The Montgomery, Alabama-based Southern Poverty Law Center (SPLC) said in a report on Wednesday that the number of organisations opposing Muslims "leaped" from 34 in 2015 to 101 last year, as the total number of various hate groups remained at "near-historic highs, rising from 892 in 2015 to 917 last year".
SPLC also noted that FBI statistics showed that the rate of hate crimes against Muslims rose by 67 percent in 2015, when Trump, who used his election campaign to call for a travel ban against Muslims among other policies targeting ethnic and religious minority groups, became a popular political figure.
"The growth [of hate groups] has been accompanied by a rash of crimes targeting Muslims, including an arson that destroyed a mosque in Victoria, Texas, just hours after the Trump administration announced an executive order suspending travel from some predominantly Muslim countries."
"Without a doubt, Trump appealed to garden-variety racists, xenophobes, religious bigots and misogynists - people not necessarily in any hate or related kind of group, but who still were antagonistic toward multiculturalism," the report said.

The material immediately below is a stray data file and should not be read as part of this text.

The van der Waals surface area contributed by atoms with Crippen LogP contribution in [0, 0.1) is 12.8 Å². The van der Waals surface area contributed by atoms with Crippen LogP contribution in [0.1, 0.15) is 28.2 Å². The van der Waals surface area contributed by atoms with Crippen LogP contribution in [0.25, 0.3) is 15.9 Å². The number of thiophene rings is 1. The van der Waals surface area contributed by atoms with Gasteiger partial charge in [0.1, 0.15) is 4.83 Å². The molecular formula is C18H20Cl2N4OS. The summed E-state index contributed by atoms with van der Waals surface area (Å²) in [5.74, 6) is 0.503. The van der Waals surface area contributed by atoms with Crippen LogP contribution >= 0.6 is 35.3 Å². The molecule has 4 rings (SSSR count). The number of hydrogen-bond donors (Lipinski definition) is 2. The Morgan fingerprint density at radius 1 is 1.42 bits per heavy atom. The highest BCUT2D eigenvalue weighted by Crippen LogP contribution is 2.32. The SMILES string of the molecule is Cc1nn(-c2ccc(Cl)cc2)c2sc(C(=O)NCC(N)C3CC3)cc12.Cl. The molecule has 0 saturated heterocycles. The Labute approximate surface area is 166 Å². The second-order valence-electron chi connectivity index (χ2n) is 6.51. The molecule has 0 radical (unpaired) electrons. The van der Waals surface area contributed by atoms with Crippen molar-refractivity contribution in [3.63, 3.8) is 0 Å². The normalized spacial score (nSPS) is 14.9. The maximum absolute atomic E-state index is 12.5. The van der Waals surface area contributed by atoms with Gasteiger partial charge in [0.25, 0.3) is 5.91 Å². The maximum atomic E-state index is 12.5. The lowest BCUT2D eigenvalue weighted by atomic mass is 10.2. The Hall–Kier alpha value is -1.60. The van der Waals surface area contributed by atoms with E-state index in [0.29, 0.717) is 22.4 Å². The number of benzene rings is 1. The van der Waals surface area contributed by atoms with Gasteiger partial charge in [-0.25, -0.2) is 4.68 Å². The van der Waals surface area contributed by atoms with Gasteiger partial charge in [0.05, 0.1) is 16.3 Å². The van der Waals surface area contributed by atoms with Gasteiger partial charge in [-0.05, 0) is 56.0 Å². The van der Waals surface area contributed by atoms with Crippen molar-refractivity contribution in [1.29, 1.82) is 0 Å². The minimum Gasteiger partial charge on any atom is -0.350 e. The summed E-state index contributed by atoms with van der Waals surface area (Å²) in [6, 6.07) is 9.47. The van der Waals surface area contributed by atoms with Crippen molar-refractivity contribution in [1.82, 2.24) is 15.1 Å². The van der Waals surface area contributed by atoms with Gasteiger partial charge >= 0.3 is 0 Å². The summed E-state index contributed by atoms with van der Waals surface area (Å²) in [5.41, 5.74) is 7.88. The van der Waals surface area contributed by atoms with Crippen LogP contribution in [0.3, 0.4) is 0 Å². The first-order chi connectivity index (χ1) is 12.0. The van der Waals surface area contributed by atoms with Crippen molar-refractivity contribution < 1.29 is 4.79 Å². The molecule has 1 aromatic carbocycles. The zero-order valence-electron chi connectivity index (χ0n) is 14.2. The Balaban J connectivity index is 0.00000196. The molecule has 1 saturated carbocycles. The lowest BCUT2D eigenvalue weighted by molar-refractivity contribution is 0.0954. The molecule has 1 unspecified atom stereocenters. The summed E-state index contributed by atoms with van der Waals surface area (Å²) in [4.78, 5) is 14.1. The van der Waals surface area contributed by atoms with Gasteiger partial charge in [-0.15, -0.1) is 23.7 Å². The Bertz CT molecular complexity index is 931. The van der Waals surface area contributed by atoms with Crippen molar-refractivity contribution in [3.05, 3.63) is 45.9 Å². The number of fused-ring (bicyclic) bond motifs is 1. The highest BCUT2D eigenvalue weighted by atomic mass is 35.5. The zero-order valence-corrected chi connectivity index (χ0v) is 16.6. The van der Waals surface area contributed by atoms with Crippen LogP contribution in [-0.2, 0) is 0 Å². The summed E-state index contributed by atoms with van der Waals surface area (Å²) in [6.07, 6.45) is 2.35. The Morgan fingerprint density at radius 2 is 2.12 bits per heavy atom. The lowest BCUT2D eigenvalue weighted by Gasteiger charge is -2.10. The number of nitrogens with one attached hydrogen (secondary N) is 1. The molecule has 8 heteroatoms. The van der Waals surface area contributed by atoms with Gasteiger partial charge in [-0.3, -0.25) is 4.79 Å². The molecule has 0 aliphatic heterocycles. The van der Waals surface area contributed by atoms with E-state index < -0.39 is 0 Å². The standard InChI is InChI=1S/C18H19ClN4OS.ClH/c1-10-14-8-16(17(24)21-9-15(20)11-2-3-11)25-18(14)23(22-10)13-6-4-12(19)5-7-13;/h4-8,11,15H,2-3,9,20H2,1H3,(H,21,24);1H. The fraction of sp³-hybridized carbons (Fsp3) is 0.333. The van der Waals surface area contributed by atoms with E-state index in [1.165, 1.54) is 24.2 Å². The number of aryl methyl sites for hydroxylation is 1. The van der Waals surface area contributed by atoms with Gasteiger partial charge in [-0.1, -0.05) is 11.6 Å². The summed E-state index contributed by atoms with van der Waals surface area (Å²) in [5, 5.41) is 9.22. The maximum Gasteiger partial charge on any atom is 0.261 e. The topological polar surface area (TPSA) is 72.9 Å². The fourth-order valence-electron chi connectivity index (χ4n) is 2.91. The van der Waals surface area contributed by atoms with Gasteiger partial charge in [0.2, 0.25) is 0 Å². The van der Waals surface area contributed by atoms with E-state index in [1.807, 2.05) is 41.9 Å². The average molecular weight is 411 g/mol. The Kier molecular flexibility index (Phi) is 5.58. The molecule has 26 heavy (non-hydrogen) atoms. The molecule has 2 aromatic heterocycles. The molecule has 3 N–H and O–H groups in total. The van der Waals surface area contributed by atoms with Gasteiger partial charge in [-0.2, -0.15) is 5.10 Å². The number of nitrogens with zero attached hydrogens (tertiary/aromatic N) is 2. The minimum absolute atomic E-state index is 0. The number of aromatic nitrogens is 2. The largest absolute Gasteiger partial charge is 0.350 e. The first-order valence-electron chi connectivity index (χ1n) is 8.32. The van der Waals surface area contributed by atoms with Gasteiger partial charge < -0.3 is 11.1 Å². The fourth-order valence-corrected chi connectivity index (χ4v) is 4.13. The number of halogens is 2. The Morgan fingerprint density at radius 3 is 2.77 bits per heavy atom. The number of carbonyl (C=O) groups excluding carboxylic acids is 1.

In November last year, SPLC released a report saying that the US saw a "national outbreak" of hate incidents in the wake of Trump's presidential election.
It said that it documented nearly 900 hate incidents within the 10 days following Trump's election on November 8, but noted it was "almost certainly a small fraction of the actual number" because of under-reporting.
Many of the perpetrators invoked the president-elect's name during the incidents, indicating the surge was linked or motivated by his electoral win, the report said.